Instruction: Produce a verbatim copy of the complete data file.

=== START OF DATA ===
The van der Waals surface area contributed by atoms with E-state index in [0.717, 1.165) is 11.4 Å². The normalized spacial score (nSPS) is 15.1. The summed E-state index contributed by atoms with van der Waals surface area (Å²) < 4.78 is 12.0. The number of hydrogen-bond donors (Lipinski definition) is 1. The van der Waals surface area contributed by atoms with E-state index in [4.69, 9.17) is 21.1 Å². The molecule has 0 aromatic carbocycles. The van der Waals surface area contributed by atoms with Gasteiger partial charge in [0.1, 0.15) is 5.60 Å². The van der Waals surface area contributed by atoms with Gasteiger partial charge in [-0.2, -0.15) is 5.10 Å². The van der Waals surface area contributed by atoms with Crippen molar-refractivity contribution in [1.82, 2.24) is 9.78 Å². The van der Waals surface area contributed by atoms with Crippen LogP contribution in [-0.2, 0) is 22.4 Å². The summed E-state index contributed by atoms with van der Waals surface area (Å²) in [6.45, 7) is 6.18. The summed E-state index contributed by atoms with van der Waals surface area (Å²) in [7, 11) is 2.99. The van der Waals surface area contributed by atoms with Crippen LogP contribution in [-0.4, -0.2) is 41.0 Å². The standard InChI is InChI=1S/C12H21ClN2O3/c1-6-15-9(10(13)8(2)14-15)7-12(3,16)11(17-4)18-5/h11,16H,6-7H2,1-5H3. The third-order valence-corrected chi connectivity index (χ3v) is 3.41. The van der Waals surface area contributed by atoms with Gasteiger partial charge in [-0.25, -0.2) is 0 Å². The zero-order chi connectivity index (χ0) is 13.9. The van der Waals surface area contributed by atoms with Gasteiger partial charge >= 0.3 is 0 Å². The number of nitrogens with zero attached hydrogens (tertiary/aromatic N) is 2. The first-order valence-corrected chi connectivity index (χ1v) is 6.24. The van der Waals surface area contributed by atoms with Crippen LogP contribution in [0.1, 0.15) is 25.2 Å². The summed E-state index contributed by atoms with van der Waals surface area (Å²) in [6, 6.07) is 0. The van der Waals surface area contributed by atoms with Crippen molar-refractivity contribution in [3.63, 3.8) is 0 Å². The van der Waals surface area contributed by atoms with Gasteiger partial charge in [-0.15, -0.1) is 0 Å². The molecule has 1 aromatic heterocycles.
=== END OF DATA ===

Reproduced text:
The van der Waals surface area contributed by atoms with E-state index in [0.717, 1.165) is 11.4 Å². The normalized spacial score (nSPS) is 15.1. The summed E-state index contributed by atoms with van der Waals surface area (Å²) < 4.78 is 12.0. The number of hydrogen-bond donors (Lipinski definition) is 1. The van der Waals surface area contributed by atoms with E-state index in [4.69, 9.17) is 21.1 Å². The molecule has 0 aromatic carbocycles. The van der Waals surface area contributed by atoms with Gasteiger partial charge in [0.1, 0.15) is 5.60 Å². The van der Waals surface area contributed by atoms with Gasteiger partial charge in [-0.2, -0.15) is 5.10 Å². The van der Waals surface area contributed by atoms with Crippen molar-refractivity contribution in [1.82, 2.24) is 9.78 Å². The van der Waals surface area contributed by atoms with Crippen LogP contribution in [-0.2, 0) is 22.4 Å². The summed E-state index contributed by atoms with van der Waals surface area (Å²) in [6.45, 7) is 6.18. The summed E-state index contributed by atoms with van der Waals surface area (Å²) in [7, 11) is 2.99. The van der Waals surface area contributed by atoms with Crippen LogP contribution in [-0.4, -0.2) is 41.0 Å². The standard InChI is InChI=1S/C12H21ClN2O3/c1-6-15-9(10(13)8(2)14-15)7-12(3,16)11(17-4)18-5/h11,16H,6-7H2,1-5H3. The third-order valence-corrected chi connectivity index (χ3v) is 3.41. The van der Waals surface area contributed by atoms with Gasteiger partial charge in [-0.25, -0.2) is 0 Å². The zero-order chi connectivity index (χ0) is 13.9. The van der Waals surface area contributed by atoms with Gasteiger partial charge >= 0.3 is 0 Å². The number of nitrogens with zero attached hydrogens (tertiary/aromatic N) is 2. The first-order valence-corrected chi connectivity index (χ1v) is 6.24. The van der Waals surface area contributed by atoms with Crippen LogP contribution in [0.1, 0.15) is 25.2 Å². The summed E-state index contributed by atoms with van der Waals surface area (Å²) in [6, 6.07) is 0. The van der Waals surface area contributed by atoms with Crippen molar-refractivity contribution in [3.63, 3.8) is 0 Å². The van der Waals surface area contributed by atoms with Gasteiger partial charge in [-0.15, -0.1) is 0 Å². The molecule has 1 aromatic heterocycles.